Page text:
Nearly a year went by before I saw her again at a dinner party. I said hello to her and her response immediately made my heart jump. “Hi, Braden, you look the same.” I told her thanks for the neutral compliment and as dinner came to an end I had caught her staring at me five times. I walked her to her car that night, just as before, her in front of me. She wore the same gold ring, but this time her shoulders were covered. All I could see was her golden hair and the curve of her cheek when she turned her face. She got in her car and started to talk but stopped herself. And then, “Why didn’t you respond to my text message?”

“What text message?”

“I sent you a text after the wine fest at the beach”

“I never received one, I would have responded, Jade.” I looked at her with my eyebrows

raised, insinuating she should know this already.

“Oh, no.” She buried her face in her hands, laughing.

“I must still have you blocked! I’m so sorry, Braden!”

I started to laugh. I demanded she unblock me as I shut her car door. Minutes later I sent her a text and she responded. A month later, she was single again. I’ll never know if seeing me that night had anything to do with her leaving her boyfriend, because I've never asked. But for the first time I asked to see her and she agreed. 

We met at the beach and walked along the water, some of the time next to each other but it seemed to make her nervous so I held back a bit. She wore a white dress and I loved the way it looked against her brown skin. She told me she ended the relationship because she became bored, and that she had a habit of becoming bored with men. “I pick guys that will be a good match, you know kind, good career, husband and father potential,” she said. “But, I only really like them enough. Of course, there is attraction, but nothing much deeper than that.” 

I asked her if she wanted to get married and have children and she stopped walking and turned to me “I really don’t know. I want to want those things.” 

“Well why don’t you ever get involved with a guy you feel more for?” I asked hesitantly.

 “Because say there is this great chemistry and attraction and dynamic between a man and me, I pursue a relationship with said man, and a year down the road we’re bored. He’s bored and watching tv and I’m bored and cleaning and what we had that was beautiful is dead. I don’t have the heart to kill something like that.” 

“So, you would avoid being with someone you love to avoid ruining it?” I understood, and wished I’d never asked the question.

The next week I asked her to dinner, and the week after, and the week after that she finally said yes. It was the best date I’d ever had. We laughed, and for once I felt like the room was big enough for both of us to live and breathe in.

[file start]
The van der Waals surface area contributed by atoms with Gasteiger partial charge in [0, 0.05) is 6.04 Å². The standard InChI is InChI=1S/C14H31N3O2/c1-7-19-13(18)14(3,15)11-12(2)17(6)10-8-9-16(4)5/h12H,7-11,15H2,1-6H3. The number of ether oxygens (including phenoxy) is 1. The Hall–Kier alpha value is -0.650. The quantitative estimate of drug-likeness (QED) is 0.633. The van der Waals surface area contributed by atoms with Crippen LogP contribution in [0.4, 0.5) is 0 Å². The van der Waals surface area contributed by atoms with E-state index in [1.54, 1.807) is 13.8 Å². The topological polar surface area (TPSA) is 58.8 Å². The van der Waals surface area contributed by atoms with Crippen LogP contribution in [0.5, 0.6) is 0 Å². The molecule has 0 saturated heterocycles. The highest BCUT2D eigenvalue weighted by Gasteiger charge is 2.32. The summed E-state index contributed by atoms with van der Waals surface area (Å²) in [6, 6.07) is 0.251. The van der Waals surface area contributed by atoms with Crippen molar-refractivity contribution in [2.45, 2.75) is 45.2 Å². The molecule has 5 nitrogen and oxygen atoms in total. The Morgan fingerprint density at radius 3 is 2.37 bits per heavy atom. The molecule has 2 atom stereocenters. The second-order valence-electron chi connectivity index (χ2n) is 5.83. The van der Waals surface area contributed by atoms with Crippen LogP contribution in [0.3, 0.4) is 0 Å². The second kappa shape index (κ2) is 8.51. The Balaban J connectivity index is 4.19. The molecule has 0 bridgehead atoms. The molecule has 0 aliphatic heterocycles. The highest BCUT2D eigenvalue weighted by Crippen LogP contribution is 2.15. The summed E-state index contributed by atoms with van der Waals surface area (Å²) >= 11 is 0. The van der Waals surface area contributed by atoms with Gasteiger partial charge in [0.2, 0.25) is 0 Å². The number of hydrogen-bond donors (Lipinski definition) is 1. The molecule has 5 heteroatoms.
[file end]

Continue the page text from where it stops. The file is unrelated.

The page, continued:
I became lost in her, our time together, the way she felt when I touched her. I hung on every word she said and for months and months we were drawn to each other like moths to light. 

For her birthday, I had decided to take her to dinner in the city. She was quiet that night, and I, forgetting everything I’d ever heard her say, assumed she had a daunting day at the office. We sat at that table across from each other, a bottle of wine and two expensive plates of pasta. Through the silence my brain woke up, my heart sank and I felt nauseated. That moment I realized we were becoming a “we.” It had snuck up on us, we had no chance to run or to fight it. And at that specific moment she looked up at me from her plate, sort of how she did from the water that day on the boat, and I saw a sadness in her eyes— a disappointment. 

Without saying a word I knew that she was on the brink of boredom. Her eyes told me everything I had dreaded to see for the past eight months, everything I knew was inevitable but tried to cheat. We were stuck on this bridge, somewhere between those drunken nights by the water and that kitchen at the beach house. I didn’t want Jade to become a wife, or a mother. I didn’t want Jade to be ordinary and I didn’t want us to be considered “one”. I didn’t want to drown her, suck the life out of her. So I stood up, in a suit I would never wear again, and I walked over to her. “Jade, I have to go.”

 I could see her eyelids fill with tears. “Yes, I know,” she said as I kissed her forehead. 

Jade Cambel will remain in my mind; that is where I keep her. And no woman will ever compare to her, because I had the heart to set her free. Now, I am married, and I have two sons. I have a wife in the kitchen holding a glass of wine, organizing appetizers for our beach weekend and I love her, I do. This life has been comforting and sweet. 

Are there nights that I sit by the shore and think of a young woman, with a gold ring on her finger and bright green eyes? 

Every summer.